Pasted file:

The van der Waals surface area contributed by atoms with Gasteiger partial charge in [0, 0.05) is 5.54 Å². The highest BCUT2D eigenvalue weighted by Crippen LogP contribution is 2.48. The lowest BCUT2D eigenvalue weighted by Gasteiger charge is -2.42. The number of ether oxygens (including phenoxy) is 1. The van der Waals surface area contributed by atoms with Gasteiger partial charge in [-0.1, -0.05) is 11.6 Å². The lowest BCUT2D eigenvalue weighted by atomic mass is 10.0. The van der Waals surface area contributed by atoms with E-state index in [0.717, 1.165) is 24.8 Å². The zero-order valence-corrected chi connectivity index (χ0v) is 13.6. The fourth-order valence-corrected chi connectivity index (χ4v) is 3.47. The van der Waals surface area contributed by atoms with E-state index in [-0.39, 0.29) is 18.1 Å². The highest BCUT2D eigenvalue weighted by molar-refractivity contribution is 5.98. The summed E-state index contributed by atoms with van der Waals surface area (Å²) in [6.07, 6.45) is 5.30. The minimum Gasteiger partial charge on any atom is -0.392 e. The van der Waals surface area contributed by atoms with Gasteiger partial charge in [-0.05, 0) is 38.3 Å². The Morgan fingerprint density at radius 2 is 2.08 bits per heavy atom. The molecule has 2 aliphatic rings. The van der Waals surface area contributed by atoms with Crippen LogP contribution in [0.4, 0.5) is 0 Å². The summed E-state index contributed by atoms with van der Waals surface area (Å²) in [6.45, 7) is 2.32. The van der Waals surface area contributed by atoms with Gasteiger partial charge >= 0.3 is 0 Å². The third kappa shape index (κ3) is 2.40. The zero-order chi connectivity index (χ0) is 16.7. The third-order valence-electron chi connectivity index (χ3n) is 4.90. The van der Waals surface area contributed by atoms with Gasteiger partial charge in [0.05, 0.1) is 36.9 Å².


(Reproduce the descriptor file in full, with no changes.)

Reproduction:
The van der Waals surface area contributed by atoms with Gasteiger partial charge in [0, 0.05) is 5.54 Å². The highest BCUT2D eigenvalue weighted by Crippen LogP contribution is 2.48. The lowest BCUT2D eigenvalue weighted by Gasteiger charge is -2.42. The number of ether oxygens (including phenoxy) is 1. The van der Waals surface area contributed by atoms with Gasteiger partial charge in [-0.1, -0.05) is 11.6 Å². The lowest BCUT2D eigenvalue weighted by atomic mass is 10.0. The van der Waals surface area contributed by atoms with E-state index in [0.717, 1.165) is 24.8 Å². The zero-order valence-corrected chi connectivity index (χ0v) is 13.6. The fourth-order valence-corrected chi connectivity index (χ4v) is 3.47. The van der Waals surface area contributed by atoms with E-state index in [-0.39, 0.29) is 18.1 Å². The highest BCUT2D eigenvalue weighted by molar-refractivity contribution is 5.98. The summed E-state index contributed by atoms with van der Waals surface area (Å²) in [6.07, 6.45) is 5.30. The minimum Gasteiger partial charge on any atom is -0.392 e. The van der Waals surface area contributed by atoms with Gasteiger partial charge in [-0.05, 0) is 38.3 Å². The Morgan fingerprint density at radius 2 is 2.08 bits per heavy atom. The molecule has 2 aliphatic rings. The van der Waals surface area contributed by atoms with Crippen LogP contribution in [0.4, 0.5) is 0 Å². The summed E-state index contributed by atoms with van der Waals surface area (Å²) in [6.45, 7) is 2.32. The van der Waals surface area contributed by atoms with Gasteiger partial charge >= 0.3 is 0 Å². The third kappa shape index (κ3) is 2.40. The zero-order chi connectivity index (χ0) is 16.7. The third-order valence-electron chi connectivity index (χ3n) is 4.90. The van der Waals surface area contributed by atoms with Gasteiger partial charge in [0.05, 0.1) is 36.9 Å².